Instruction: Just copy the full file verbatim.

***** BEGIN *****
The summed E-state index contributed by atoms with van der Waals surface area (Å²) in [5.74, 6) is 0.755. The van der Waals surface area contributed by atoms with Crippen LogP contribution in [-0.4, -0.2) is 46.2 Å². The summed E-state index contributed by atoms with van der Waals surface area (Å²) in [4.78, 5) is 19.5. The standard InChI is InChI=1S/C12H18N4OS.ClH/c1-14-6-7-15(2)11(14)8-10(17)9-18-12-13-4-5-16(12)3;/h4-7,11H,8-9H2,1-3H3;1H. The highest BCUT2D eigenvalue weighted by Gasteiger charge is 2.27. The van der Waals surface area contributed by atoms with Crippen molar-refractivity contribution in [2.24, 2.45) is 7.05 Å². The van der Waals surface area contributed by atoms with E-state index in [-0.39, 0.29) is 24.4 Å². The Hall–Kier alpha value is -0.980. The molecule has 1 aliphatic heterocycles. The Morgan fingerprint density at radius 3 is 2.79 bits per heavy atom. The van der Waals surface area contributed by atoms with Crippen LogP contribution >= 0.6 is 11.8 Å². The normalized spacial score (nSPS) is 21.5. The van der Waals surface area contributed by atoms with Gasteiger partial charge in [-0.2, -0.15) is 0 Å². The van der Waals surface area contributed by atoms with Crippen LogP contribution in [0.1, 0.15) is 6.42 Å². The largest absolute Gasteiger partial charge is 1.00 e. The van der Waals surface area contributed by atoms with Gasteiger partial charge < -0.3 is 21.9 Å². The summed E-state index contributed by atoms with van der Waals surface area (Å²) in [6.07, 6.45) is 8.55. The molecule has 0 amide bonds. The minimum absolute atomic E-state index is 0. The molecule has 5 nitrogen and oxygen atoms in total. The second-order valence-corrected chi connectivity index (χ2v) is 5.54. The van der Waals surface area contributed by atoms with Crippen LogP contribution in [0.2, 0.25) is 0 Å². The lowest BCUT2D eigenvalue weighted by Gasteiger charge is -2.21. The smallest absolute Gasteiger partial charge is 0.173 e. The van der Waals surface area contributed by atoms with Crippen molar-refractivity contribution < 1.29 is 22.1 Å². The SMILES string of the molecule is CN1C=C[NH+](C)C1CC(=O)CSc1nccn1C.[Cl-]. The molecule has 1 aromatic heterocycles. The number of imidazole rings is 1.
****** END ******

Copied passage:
The summed E-state index contributed by atoms with van der Waals surface area (Å²) in [5.74, 6) is 0.755. The van der Waals surface area contributed by atoms with Crippen LogP contribution in [-0.4, -0.2) is 46.2 Å². The summed E-state index contributed by atoms with van der Waals surface area (Å²) in [4.78, 5) is 19.5. The standard InChI is InChI=1S/C12H18N4OS.ClH/c1-14-6-7-15(2)11(14)8-10(17)9-18-12-13-4-5-16(12)3;/h4-7,11H,8-9H2,1-3H3;1H. The highest BCUT2D eigenvalue weighted by Gasteiger charge is 2.27. The van der Waals surface area contributed by atoms with Crippen molar-refractivity contribution in [2.24, 2.45) is 7.05 Å². The van der Waals surface area contributed by atoms with E-state index in [-0.39, 0.29) is 24.4 Å². The Hall–Kier alpha value is -0.980. The molecule has 1 aliphatic heterocycles. The Morgan fingerprint density at radius 3 is 2.79 bits per heavy atom. The van der Waals surface area contributed by atoms with Crippen LogP contribution >= 0.6 is 11.8 Å². The normalized spacial score (nSPS) is 21.5. The van der Waals surface area contributed by atoms with Gasteiger partial charge in [-0.2, -0.15) is 0 Å². The van der Waals surface area contributed by atoms with Crippen LogP contribution in [0.1, 0.15) is 6.42 Å². The largest absolute Gasteiger partial charge is 1.00 e. The van der Waals surface area contributed by atoms with Gasteiger partial charge < -0.3 is 21.9 Å². The summed E-state index contributed by atoms with van der Waals surface area (Å²) in [6.07, 6.45) is 8.55. The molecule has 0 amide bonds. The minimum absolute atomic E-state index is 0. The molecule has 5 nitrogen and oxygen atoms in total. The second-order valence-corrected chi connectivity index (χ2v) is 5.54. The van der Waals surface area contributed by atoms with Crippen LogP contribution in [0.2, 0.25) is 0 Å². The lowest BCUT2D eigenvalue weighted by Gasteiger charge is -2.21. The smallest absolute Gasteiger partial charge is 0.173 e. The van der Waals surface area contributed by atoms with Crippen molar-refractivity contribution < 1.29 is 22.1 Å². The SMILES string of the molecule is CN1C=C[NH+](C)C1CC(=O)CSc1nccn1C.[Cl-]. The molecule has 1 aromatic heterocycles. The number of imidazole rings is 1.